If you have SJS, the most common places to see skin peeling is around your face and chest. It’s also sometimes called “toxic epidermal necrolysis.” The good news is that it’s not contagious since it’s an autoimmune disorder.

7) Oral Keratosis

Remember the cheek biting mentioned above? It’s basically oral keratosis. But cheek biting isn’t the only thing that can cause keratosis[6]. You’ll see it any time there’s friction of something rubbing over and over on the inside of your mouth. A classic example is orthodontic appliances! At first the inside of your lips and cheeks will be extremely sensitive to the brackets, but the longer you have braced the better they’ll toughen up to them.

You can also see keratosis on the sides of your tongue if you’re biting your tongue or grinding your teeth at night while you sleep.

If your keratosis is caused by something like a temporary dental crown or a rough margin on a filling, your dentist will want to adjust it to eliminate the irritating edge.  

What To Do If The Inside Of Your Mouth Is Peeling?

Do you need to call a dentist about skin peeling inside the mouth? Not if it’s something isolated and temporary, like a pizza burn. But if something in your mouth is hurting you—like a filling or braces—you’ll definitely want to have your dentist adjust it to eliminate the irritant at the source.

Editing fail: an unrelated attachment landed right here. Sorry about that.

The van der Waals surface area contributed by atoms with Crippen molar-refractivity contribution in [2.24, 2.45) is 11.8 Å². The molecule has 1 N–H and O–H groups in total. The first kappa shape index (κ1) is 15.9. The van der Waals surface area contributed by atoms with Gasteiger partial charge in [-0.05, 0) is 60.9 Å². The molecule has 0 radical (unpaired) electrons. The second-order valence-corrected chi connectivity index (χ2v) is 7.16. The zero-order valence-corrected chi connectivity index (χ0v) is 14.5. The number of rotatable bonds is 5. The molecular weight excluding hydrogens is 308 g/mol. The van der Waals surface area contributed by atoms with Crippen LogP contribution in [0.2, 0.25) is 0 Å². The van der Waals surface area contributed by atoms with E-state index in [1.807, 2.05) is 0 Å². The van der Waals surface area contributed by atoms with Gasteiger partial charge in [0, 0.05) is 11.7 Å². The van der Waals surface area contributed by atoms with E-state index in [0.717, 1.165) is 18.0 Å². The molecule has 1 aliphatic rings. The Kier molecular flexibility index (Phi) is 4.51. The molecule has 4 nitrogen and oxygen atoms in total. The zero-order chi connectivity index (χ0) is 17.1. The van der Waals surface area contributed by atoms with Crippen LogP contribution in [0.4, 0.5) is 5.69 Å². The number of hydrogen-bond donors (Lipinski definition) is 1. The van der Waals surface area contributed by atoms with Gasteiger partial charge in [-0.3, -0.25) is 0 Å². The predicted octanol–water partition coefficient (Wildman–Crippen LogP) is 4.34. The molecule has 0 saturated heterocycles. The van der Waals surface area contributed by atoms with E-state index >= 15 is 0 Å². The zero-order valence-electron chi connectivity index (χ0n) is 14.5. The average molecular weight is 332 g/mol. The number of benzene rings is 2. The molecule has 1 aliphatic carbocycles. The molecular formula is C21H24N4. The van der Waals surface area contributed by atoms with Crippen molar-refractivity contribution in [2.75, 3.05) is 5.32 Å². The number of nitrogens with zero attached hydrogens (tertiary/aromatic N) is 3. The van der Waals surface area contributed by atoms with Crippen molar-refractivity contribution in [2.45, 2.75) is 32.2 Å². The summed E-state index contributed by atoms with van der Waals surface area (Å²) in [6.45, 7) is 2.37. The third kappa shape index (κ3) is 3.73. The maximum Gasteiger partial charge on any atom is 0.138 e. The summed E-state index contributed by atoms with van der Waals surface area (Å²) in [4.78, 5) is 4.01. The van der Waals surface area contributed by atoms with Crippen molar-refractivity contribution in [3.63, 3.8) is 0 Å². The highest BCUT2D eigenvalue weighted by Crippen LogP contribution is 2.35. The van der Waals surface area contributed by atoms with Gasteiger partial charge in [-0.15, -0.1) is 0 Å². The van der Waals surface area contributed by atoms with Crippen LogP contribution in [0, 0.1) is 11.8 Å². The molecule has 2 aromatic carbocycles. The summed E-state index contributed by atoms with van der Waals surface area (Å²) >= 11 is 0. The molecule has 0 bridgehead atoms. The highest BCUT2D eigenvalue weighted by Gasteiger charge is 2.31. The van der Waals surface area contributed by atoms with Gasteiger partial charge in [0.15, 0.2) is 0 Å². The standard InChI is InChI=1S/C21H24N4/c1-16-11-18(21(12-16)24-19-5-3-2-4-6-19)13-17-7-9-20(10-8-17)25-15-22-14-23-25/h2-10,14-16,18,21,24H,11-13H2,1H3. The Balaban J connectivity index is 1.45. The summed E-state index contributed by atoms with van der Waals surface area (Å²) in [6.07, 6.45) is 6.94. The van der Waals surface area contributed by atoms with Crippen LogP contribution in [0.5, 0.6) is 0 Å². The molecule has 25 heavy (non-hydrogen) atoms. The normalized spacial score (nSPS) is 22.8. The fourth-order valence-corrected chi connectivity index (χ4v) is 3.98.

For chronic peeling skin that doesn’t respond to changing up your toothpastes, be sure to bring the issue up to your dentist at your checkup. It’s best to be on the safe side. Although peeling skin may not be anything serious, it’s important to rule out oral cancer or autoimmune diseases that you might not know you have. Yes - your dentist knows how to screen for those symptoms too!

How To Prevent It 

Most inside cheek peeling can be avoided by changing your toothpaste. Pick a brand that doesn’t have sodium lauryl sulfate (SLS) such as Sensodyne or something similar. Use it every day for two weeks—which is usually all the time your mouth needs to heal—and then see if there’s a difference. If your oral mucosal peeling improved, then you likely have an SLS sensitivity.[7]

Any time you’re about to take antibiotics, make sure you’re getting good bacteria in your diet. Such as yogurt or a yogurt-based live culture drink. Taking them alongside your prescription can help you reduce your chances of getting oral thrush, as will improved oral hygiene! Denture wearers: be sure you’re removing your prosthesis each night and cleaning it (and your mouth) effectively.

When To Talk To A Dentist 

Dentists are doctors of the mouth. They’re trained in oral and systemic pathology, not just teeth! If you have skin peeling inside the mouth, a dentist is one of your best health resources.

If you aren’t already, make sure you’re seeing your dentist every six months for a checkup. But if you’re experiencing a one-off flareup of skin peeling in your lips and cheeks, ask for a limited exam. This brief evaluation will give you time to discuss a specific problem with your dentist, have them evaluate it, and run any tests if needed. Sometimes the peace of mind is all you need!